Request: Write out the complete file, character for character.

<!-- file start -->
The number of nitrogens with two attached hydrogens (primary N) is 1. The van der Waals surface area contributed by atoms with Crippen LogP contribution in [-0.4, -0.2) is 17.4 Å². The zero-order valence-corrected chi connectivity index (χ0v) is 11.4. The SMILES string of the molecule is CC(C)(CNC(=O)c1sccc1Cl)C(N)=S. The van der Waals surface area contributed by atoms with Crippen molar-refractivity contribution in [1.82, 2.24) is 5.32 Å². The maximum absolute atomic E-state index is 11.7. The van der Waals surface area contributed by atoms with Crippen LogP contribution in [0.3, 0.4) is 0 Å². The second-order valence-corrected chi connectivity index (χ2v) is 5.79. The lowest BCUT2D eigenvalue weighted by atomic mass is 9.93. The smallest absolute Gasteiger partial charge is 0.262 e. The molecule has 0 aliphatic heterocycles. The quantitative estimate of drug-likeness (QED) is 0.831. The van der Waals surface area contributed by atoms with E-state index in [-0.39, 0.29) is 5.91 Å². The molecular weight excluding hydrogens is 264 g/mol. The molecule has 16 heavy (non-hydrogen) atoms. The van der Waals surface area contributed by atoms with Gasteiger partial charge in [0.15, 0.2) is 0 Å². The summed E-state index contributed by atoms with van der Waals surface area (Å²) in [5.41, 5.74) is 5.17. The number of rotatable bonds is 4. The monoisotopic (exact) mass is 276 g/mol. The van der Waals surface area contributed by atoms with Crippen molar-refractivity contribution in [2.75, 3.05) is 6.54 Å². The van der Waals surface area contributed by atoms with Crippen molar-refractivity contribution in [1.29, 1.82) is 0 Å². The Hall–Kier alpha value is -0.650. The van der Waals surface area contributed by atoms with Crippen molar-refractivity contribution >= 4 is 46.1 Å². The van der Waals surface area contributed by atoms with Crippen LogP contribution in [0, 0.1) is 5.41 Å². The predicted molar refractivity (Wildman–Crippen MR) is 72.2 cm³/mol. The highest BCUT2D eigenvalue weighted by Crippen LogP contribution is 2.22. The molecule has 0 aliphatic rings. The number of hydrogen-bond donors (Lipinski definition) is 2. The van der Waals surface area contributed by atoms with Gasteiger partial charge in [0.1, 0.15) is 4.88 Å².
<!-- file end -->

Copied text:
The number of nitrogens with two attached hydrogens (primary N) is 1. The van der Waals surface area contributed by atoms with Crippen LogP contribution in [-0.4, -0.2) is 17.4 Å². The zero-order valence-corrected chi connectivity index (χ0v) is 11.4. The SMILES string of the molecule is CC(C)(CNC(=O)c1sccc1Cl)C(N)=S. The van der Waals surface area contributed by atoms with Crippen molar-refractivity contribution in [1.82, 2.24) is 5.32 Å². The maximum absolute atomic E-state index is 11.7. The van der Waals surface area contributed by atoms with Crippen LogP contribution in [0.3, 0.4) is 0 Å². The second-order valence-corrected chi connectivity index (χ2v) is 5.79. The lowest BCUT2D eigenvalue weighted by atomic mass is 9.93. The smallest absolute Gasteiger partial charge is 0.262 e. The molecule has 0 aliphatic heterocycles. The quantitative estimate of drug-likeness (QED) is 0.831. The van der Waals surface area contributed by atoms with E-state index in [-0.39, 0.29) is 5.91 Å². The molecular weight excluding hydrogens is 264 g/mol. The molecule has 16 heavy (non-hydrogen) atoms. The van der Waals surface area contributed by atoms with Gasteiger partial charge in [0.15, 0.2) is 0 Å². The summed E-state index contributed by atoms with van der Waals surface area (Å²) in [5.41, 5.74) is 5.17. The number of rotatable bonds is 4. The monoisotopic (exact) mass is 276 g/mol. The van der Waals surface area contributed by atoms with Crippen molar-refractivity contribution in [2.75, 3.05) is 6.54 Å². The van der Waals surface area contributed by atoms with Crippen molar-refractivity contribution in [1.29, 1.82) is 0 Å². The Hall–Kier alpha value is -0.650. The van der Waals surface area contributed by atoms with Crippen molar-refractivity contribution >= 4 is 46.1 Å². The van der Waals surface area contributed by atoms with Crippen LogP contribution in [0, 0.1) is 5.41 Å². The predicted molar refractivity (Wildman–Crippen MR) is 72.2 cm³/mol. The highest BCUT2D eigenvalue weighted by Crippen LogP contribution is 2.22. The molecule has 0 aliphatic rings. The number of hydrogen-bond donors (Lipinski definition) is 2. The van der Waals surface area contributed by atoms with Gasteiger partial charge in [0.1, 0.15) is 4.88 Å².